Patients with Hodgkin’s disease should get a written record of the treatments they received as children, and the potential risks of these treatments. These records can help the doctors who later oversee their care monitor for potential health problems. Survivors of Hodgkin’s disease should receive regular screening tests for cancer and heart disease. They may need to get these tests at a younger age than most patients. In particular, patients who were treated with chest radiation should get blood tests every 5 years to measure their cholesterol levels. Female patients who received chest radiation should get early and frequent mammograms.
Treatment options depend on:
- Type of Hodgkin’s disease
- Tumor stage, size, and location
- Patient’s age and overall health status
- Presence or absence of “B symptoms” (weight loss, persistent fever, night sweats)
Certain factors may determine whether more intensive treatment is required. For example, the presence of B symptoms and “bulky” (large mass) tumors usually indicates a more aggressive treatment approach.
Chemotherapy, radiation, or both (chemoradiation) are the main treatments for Hodgkin’s disease. Stem cell transplantation may be recommended for patients whose cancer has recurred.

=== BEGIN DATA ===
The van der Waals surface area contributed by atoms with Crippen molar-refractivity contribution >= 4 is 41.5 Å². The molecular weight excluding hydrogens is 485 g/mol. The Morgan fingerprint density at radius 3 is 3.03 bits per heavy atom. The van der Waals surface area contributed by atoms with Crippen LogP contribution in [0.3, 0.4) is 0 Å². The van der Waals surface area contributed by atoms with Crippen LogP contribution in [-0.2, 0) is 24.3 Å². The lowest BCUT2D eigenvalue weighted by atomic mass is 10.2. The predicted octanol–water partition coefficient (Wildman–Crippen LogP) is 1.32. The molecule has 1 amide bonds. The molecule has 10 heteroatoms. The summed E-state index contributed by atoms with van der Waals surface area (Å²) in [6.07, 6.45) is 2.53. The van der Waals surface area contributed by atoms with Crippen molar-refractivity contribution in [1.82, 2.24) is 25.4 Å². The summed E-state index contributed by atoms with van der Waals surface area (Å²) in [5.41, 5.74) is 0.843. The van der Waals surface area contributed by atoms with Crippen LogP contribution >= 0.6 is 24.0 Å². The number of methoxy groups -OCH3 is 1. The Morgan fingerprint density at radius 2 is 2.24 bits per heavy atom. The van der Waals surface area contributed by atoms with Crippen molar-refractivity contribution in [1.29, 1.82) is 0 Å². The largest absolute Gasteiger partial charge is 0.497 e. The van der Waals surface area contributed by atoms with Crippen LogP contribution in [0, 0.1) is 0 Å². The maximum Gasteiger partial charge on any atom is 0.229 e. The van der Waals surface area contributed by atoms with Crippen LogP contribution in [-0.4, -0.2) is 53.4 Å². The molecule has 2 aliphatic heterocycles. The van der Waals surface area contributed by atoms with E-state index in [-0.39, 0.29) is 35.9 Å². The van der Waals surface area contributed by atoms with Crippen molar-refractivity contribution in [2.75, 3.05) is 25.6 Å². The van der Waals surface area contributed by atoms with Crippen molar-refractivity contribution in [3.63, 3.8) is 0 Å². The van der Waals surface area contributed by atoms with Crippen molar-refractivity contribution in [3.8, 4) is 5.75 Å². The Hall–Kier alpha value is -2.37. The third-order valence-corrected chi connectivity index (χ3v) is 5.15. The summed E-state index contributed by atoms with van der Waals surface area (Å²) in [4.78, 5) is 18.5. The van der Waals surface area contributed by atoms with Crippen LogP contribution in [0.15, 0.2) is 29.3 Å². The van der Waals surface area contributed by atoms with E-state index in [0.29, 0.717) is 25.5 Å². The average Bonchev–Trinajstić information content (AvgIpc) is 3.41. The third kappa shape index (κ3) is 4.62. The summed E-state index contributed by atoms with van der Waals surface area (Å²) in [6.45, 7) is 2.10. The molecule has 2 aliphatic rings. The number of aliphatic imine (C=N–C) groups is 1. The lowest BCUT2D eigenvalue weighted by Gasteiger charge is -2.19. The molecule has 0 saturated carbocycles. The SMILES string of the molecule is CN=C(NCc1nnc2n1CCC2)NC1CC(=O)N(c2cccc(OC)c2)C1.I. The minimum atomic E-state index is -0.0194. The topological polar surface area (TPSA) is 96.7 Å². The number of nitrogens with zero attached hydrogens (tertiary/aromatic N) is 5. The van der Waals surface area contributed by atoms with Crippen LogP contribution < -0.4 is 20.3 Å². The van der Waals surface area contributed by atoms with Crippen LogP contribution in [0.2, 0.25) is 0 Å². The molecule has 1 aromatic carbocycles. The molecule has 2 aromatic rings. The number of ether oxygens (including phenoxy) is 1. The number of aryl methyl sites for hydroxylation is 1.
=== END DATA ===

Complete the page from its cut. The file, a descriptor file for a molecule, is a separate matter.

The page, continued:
Hodgkin’s disease is staged (I through IV) depending on how far the cancer has spread. Staging is the primary method for determining both treatment options and prognosis.
Stage I. Disease is limited to a single node region (I) or has involved one neighboring area or a single nearby organ.
Stage II. Disease is limited to two or more lymph nodes on the same side of (above or below) the diaphragm or extends locally from the lymph node into a nearby organ.
Stage III. Disease is in lymph nodes on both sides of the diaphragm or has spread to nearby organs, the spleen, or both.
Stage IV. Disease has become widespread involving organs outside the lymph system, such as liver, lung, or bone marrow.
Early Stages (I or II). For disease in stages I or II, the following treatments may be used: